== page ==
(I don’t consideration prayer or worship [probably analogous to your “meditation”] as hobbies. They make up an even more important part of who I am.)
My wife understands my need for exercise and interest in fitness/nutrition. These are interest we share, pursue together and are almost certainly positive use of time/energy. However, she would probably prefer I focus less on hunting, as it can eat up time and energy and is more of an individual sport/hobby. But we do love fresh venison.

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Re: Losing Passion for Hobbies. Cheap or normal aging?

Post by Enganerd » Tue Sep 25, 2018 7:09 pm

kjvmartin wrote:
Mon Sep 24, 2018 10:07 pm
I'm of a similar age and find myself struggling with hobbies. The things I used to like to do before being responsible for a family of 5 are mostly too time consuming, or expensive, or impractical. Most of the interests I had only hold me if I can throw myself into them "full tilt" and complete everything.

It's just a fact of life for me.
The ‘full tilt’ is part of my issue with hobbies. If I am going to pursue them I want to go all out, learn and compare myself to the best, but do to practical time limitations I cannot achieve that level of dedication so it leaves me a bit frustrated, which is obviously counterproductive to the point of a hobby.

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Re: Losing Passion for Hobbies. Cheap or normal aging?

Post by Enganerd » Tue Sep 25, 2018 7:12 pm

queso wrote:
Tue Sep 25, 2018 8:23 am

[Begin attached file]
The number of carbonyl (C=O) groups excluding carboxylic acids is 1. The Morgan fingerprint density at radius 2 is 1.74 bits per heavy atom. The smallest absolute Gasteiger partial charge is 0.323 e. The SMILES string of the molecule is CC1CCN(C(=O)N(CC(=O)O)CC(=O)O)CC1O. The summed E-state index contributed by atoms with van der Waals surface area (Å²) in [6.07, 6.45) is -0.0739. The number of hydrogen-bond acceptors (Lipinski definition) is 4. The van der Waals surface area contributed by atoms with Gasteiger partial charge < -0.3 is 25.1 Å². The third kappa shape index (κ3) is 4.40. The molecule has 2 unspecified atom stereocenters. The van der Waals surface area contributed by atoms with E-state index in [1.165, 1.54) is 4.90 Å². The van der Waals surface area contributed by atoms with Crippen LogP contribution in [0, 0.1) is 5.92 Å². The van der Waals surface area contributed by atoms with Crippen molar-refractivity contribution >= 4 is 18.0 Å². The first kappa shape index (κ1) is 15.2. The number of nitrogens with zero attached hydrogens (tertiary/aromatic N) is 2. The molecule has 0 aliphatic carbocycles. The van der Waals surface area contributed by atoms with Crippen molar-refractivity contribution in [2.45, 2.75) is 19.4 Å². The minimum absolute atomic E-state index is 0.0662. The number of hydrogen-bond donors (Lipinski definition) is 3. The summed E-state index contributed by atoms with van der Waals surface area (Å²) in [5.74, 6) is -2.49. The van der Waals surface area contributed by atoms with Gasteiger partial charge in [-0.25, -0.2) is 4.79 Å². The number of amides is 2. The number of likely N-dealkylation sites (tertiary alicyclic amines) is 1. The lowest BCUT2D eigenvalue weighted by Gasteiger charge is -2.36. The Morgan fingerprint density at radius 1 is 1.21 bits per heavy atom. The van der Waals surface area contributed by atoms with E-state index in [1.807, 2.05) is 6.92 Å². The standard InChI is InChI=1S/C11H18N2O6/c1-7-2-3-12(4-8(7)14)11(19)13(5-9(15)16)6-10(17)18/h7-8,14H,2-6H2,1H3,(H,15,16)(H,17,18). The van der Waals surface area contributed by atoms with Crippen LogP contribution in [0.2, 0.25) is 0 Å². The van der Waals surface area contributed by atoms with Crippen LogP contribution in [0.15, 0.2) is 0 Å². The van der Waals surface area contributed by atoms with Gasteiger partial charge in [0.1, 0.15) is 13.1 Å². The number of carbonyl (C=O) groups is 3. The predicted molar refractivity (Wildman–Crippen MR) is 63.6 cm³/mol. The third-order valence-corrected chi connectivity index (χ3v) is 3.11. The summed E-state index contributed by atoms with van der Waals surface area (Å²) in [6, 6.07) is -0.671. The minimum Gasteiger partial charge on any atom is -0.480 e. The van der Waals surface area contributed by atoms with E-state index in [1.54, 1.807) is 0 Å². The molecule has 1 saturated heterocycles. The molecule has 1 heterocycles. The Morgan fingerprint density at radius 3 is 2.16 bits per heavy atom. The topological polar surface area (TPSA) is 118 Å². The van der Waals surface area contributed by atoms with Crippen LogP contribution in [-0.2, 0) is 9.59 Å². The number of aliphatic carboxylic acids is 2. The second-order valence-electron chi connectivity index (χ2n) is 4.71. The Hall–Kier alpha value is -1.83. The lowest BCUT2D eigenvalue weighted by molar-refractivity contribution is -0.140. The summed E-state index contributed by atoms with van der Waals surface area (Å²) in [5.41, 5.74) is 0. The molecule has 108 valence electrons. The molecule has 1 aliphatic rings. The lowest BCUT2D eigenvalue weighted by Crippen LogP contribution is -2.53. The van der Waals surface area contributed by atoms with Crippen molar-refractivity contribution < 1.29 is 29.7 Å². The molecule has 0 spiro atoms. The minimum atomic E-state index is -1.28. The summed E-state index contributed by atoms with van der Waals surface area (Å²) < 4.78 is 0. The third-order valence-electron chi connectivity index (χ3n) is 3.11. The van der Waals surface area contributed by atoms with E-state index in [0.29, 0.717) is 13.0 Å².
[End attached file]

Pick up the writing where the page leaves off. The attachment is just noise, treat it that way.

Prob both. Same thing here. Spent almost all my 20s and early 30s running all over the place doing nothing but hobbies/sports, but now it seems I spend a lot of my free time working on the house/yard/vehicles so my hobbies are becoming more sedate, less frequent and less time/travel intensive. I think it was the concomitant increase of responsibilities at work coupled with getting married and moving from an easy to maintain townhouse to a much larger single family home with a yard. Between the office and maintaining the house/yard I am pretty tired at the end of the week and often have at least 1-3 projects on my weekend calendar (mulch, clean gutters, mow, fix <insert thing that broke here>, etc.) so grabbing gear and heading off on an adventure over the weekend just doesn't seem like it's in the cards for me as much anymore. I do feel a lot of stress over it though. Sometimes I'll reorganize my gear closets and just looking at all the stuff and thinking about what I could be off doing makes me feel really lazy and leaves me questioning whether I have made the right choices. I have tried to sell off gear for some hobbies/sports that has a shelf life either due to obsolescence or lack of use so I at least don't have as much sitting around staring at me. It's really been a tough transition for me though since I think I do better mentally and physically if I have a hobby I am borderline obsessive about that consumes a lot of my free time outside the office. I am hoping that scotch, Netflix and good books can help ease the transition from Alex Lowe to Al Bundy. :happy